The appointment and use of commercial agents and distributors to develop markets, both domestic and overseas, and to increase sales of goods and/or services is a well-established commercial practice. But what are the distinctions between, and the respective advantages and disadvantages of appointing, agents and distributors?
Agency – In broad terms, under English law an agent has the power to bind the party appointing the agent (the ‘principal’) to contracts with third parties. As such, the agent needs to have appropriate authority to do so, usually by way of a contract.
There are three different types of authority that a principal can grant an agent:
- Actual – where the agent and his principal have agreed, expressly or impliedly, that the agent has the relevant authority to act on the principal’s behalf.
- Ostensible or Apparent – this is the authority of the agent as it appears to third parties – essentially, the principal represents (in words or by conduct) to a third party that the agent has the relevant authority.
- By ratification – where the principal subsequently ratifies the agent’s actions in circumstances where the agent did not have the relevant authority at the time of his actions.
With a commercial agency, one party (the principal) appoints another party (the agent) to introduce business and/or customers to the principal and/or to promote sales of the principal’s goods or services.
It is possible to have a ‘disclosed’ or an ‘undisclosed’ agency. A ‘disclosed agency’ arises where the third party is aware that the agent is acting on behalf of another person whereas an ‘undisclosed agency’ occurs where the third party does not know that the agent is acting on behalf of another person.
Under common law, a number of duties are imposed on the agent, including duties to comply with the principal’s instructions; to act within the scope and limits of the agent’s authority; to account to the principal for money and profits; and not to make a secret profit or accept bribes.
There are different types of agency:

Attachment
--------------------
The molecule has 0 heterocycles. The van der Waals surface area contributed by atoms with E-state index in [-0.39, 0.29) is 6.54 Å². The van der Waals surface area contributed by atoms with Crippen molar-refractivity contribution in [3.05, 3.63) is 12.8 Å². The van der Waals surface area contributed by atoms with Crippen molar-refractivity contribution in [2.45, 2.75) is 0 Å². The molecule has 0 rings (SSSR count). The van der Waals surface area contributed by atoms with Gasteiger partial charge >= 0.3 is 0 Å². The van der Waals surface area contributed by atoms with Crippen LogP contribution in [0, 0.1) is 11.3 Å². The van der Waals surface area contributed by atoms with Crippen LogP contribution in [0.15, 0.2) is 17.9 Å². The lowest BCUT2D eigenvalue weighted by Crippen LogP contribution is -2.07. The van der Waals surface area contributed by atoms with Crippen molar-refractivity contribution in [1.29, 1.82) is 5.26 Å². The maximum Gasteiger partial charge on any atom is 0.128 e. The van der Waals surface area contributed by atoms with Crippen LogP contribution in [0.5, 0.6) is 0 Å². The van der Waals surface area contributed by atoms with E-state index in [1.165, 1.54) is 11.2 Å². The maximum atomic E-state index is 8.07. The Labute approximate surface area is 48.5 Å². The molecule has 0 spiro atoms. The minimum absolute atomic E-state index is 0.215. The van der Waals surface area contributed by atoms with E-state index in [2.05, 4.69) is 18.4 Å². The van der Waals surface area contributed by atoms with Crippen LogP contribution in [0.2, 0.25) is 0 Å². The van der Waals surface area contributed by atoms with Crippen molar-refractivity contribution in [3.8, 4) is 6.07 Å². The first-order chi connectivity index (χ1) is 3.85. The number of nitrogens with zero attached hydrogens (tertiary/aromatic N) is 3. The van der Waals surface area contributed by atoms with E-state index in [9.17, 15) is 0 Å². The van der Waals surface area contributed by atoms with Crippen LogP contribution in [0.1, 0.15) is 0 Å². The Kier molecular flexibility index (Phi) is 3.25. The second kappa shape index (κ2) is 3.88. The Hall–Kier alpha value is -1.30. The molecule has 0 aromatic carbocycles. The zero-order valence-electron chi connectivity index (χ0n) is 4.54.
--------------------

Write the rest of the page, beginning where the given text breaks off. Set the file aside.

- Exclusive – the principal agrees that it will not actively seeking sales in the agent’s territory and will refrain from appointing other agents or distributors in that territory, but the principal may reserve some rights, for example, to continue to supply certain identified customers or classes of customers in the territory.
- Sole – the principal agrees not to appoint another agent or resellers for the agent’s territory but reserves the right for itself to actively seek sales in the territory.
- Non-exclusive – the principal is able to appoint other agents and resellers to and may itself actively to seek sales in the territory.
The Commercial Agents (Council Directive) Regulations 1993 (the CARs) impose certain requirements on commercial agents and those appointing them but, in broad terms, the agent acts as an extension of the principal – in other words, the agent normally introduces customers to the principal and the principal contracts directly with those customers.
The principal is, in effect, responsible for the actions of the agent, which makes it essential for the principal to have a written contract in place with the agent that clearly sets out the scope of the agent’s authority, including any limitations.
Distribution – In contrast to agency, with a distribution arrangement a manufacturer, importer or supplier will appoint a distributor to re-sell their goods and/or services.
The distributor purchases the goods from the manufacturer, importer or supplier, taking the risk in those goods, and then re-sells them to customers. In other words, the distributor contracts directly with the customer.
Unlike agency, in the UK there are no specific laws imposed on distributors, but distributors will be subject to and have to comply with general commercial contract and competition laws as well as common law rules.
Key Considerations with Agents